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Hilchot Lashon Hara Review, Part 2:

Thank you to David Solomon for this review material, which was part of his class for BMT students in Jerusalem in 1993.
  1. Repentance for Speaking Lashon Hara
  2. Repentance for Believing Lashon Hara
  3. Listening to or Believing Lashon Hara

This is the second of three review classes on Hilchot Lashon Hara, followed by three on Hilchot Rechilut.

Hilchot Lashon Hara Review: Part 2

I. Repentance for Speaking Lashon Hara

Repentance, or Teshuva, involves three steps (in any order):

  1. Regretting one's actions
  2. Confessing the misdeed privately to G-d
  3. Committing to not repeat the error in the future

In addition, any sin one person commits against another also requires rectification:

  1. make amends or repay the damages
  2. ask for forgiveness

If someone spoke Lashon Hara, all five of the steps are required. The first three are the same as in all repentance - sincere regret, confessional prayer, and the resolve plus strategies to avoid speaking it in the future.

To make amends, the speaker must go back to all those who heard his Lashon Hara and explain to them that what he said was incorrect. He must also apologize to the subject of the Lashon Hara and ask for forgiveness. If, however, the speaker is certain that the Lashon Hara was never accepted, he is only required to complete steps 1-3.

Note: if, as part of asking forgiveness, telling the subject about the Lashon Hara would cause the subject more anguish (either because he is hearing it for the first time or it renews his distress over the matter), the speaker is forbidden to mention it. Instead he should tell the subject that he sinned against him without specifying how, and ask his forgiveness.

II. Repentance for Believing Lashon Hara

If someone believed Lashon Hara, he should make amends by making himself no longer believe what he heard. He should also seek repentance through the three standard steps for repentance for any sin: sincere regret, confessional prayer, and the resolve plus strategies to avoid believing what he hears (and ideally from hearing any of it) in the future.

III. Listening to or Believing Lashon Hara

Listening to Lashon Hara is problematic for two reasons:
(1) It is forbidden to accept or believe Lashon Hara, and by listening to it one might cause himself to believe it.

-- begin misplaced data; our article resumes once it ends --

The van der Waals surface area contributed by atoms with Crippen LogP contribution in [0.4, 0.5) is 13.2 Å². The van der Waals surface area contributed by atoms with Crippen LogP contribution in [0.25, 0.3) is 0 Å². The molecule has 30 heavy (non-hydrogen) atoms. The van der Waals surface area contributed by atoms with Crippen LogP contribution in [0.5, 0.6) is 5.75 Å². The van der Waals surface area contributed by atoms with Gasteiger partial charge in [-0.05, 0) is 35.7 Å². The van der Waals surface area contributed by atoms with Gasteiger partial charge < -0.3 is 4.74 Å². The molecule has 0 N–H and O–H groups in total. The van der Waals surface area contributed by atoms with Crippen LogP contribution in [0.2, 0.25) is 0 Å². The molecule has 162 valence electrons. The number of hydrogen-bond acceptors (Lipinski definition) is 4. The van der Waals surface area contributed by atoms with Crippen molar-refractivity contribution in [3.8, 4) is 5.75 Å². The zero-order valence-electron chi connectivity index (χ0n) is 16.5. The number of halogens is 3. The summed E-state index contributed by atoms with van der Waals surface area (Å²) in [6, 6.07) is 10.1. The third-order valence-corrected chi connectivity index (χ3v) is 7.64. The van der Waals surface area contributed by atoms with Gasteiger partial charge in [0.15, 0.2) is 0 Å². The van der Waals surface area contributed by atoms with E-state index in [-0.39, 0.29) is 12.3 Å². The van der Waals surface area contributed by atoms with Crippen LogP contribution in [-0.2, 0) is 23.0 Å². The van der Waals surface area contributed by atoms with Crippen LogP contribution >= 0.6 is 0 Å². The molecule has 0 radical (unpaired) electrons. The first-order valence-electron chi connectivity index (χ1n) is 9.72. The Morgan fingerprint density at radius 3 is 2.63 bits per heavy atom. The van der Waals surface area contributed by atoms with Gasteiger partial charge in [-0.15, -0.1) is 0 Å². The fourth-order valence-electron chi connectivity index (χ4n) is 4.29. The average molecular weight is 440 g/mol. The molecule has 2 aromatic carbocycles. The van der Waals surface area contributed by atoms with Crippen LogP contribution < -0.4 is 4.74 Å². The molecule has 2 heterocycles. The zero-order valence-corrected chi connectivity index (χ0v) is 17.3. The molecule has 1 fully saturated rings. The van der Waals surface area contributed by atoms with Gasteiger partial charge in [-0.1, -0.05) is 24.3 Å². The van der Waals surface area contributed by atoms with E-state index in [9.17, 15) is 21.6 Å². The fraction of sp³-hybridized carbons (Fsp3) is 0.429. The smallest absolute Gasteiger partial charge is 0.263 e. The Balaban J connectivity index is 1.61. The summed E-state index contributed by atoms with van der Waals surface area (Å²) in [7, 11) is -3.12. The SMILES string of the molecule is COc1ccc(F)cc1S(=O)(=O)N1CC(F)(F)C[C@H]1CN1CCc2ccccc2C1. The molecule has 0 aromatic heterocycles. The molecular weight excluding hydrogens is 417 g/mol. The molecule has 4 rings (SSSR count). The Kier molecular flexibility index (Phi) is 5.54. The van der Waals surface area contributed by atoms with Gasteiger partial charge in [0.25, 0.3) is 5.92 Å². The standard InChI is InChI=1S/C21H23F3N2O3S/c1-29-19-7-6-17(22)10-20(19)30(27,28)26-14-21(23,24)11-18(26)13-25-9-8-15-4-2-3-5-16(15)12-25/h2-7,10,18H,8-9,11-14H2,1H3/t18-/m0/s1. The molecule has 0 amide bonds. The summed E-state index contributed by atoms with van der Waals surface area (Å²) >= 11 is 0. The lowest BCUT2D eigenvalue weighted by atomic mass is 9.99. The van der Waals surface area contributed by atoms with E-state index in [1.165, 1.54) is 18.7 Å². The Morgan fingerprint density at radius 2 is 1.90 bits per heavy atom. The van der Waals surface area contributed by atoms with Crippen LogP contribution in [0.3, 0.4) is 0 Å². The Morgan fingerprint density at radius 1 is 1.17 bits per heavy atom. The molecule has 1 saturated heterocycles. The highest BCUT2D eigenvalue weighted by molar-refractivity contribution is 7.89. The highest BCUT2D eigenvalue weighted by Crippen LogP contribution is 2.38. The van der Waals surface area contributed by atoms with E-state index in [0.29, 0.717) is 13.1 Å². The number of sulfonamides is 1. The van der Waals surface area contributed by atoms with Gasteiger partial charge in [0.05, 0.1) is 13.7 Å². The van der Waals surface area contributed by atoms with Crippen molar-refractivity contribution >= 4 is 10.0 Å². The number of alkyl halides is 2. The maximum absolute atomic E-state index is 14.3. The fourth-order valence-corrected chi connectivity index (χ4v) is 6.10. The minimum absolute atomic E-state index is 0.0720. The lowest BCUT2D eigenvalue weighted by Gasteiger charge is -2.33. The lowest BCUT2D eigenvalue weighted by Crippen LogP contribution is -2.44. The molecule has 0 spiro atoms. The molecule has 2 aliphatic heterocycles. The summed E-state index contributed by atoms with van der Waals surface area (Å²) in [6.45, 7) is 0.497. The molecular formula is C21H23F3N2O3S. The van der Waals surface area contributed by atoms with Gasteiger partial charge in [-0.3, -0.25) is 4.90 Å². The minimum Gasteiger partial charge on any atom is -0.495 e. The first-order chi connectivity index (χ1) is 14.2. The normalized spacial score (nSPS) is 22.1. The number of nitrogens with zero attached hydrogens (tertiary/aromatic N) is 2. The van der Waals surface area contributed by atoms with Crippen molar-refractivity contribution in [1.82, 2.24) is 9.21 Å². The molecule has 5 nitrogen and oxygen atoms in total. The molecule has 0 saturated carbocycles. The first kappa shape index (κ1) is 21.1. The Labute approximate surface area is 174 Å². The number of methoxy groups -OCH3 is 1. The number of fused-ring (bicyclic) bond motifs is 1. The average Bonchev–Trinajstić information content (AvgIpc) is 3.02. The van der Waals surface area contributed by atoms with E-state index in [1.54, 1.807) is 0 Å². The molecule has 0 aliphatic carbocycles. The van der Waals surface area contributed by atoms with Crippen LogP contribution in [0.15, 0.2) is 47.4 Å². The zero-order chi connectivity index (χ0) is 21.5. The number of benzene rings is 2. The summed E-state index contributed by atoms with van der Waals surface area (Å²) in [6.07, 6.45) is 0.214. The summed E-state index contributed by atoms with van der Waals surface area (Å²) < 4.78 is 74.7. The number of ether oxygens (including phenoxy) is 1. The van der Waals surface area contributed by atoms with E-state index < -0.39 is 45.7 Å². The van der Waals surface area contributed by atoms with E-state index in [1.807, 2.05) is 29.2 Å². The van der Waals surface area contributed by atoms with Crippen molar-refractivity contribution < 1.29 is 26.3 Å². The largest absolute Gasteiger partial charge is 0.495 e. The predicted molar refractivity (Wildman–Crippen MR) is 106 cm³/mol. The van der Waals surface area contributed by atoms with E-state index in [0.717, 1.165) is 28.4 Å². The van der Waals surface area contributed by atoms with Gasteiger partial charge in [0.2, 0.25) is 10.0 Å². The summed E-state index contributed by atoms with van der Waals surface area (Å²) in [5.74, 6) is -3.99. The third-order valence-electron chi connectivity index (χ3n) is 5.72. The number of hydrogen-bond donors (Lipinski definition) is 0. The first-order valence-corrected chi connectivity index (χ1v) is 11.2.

(2) By participating in a session of Lashon Hara, the listener would be assisting the other participants to commit the sins of speaking and believing the Lashon Hara.
Believing Lashon Hara is forbidden regardless of the subject (family, friend, enemy, etc.), and regardless of the speaker (teacher, parent, spouse, etc.). In some cases if the subject is known to commit certain sins or have other problems, it might be permissible to believe it. In any case, someone can suspect that the Lashon Hara might be true, such that the listener takes precautions to protect himself from harm.

If information against someone might be of benefit to someone (e.g. a potential business partner, roommate, etc.), it is permissible for that person to listen to it. (It's a good idea for that person to state why he is listening to the information so that the speaker realizes that the intentions of the listener are constructive, and also so that he doesn't intend to speak for non-constructive reasons.) However, the listener is forbidden from:

(1) accepting the information as true (he may only suspect and investigate), or
(2) taking action against the subject based on the information.
If caught in a group of people who are speaking Lashon Hara, one should try and leave the group or change the topic. If stuck there:
(1) decide in one's heart/mind not to accept the Lashon Hara as true.
(2) do not enjoy the Lashon Hara (because the subject is being shamed, its a funny story, etc.).
(3) do not pretend to agree or accept the Lashon Hara (make a face, don't make eye contact, or at least wear a blank expression)
If someone starts speaking Lashon Hara, try to privately and respectfully tell them that speaking Lashon Hara is forbidden. The best way to prevent others from speaking Lashon Hara is by setting a good example.

BackHilchot Lashon Hara Review
Part 1
     Hilchot Lashon Hara Review
Part 3
Table of Contents

HaLashon, Copyright (c) 1996, 2002 by Ellen Solomon and Project Genesis, Inc.



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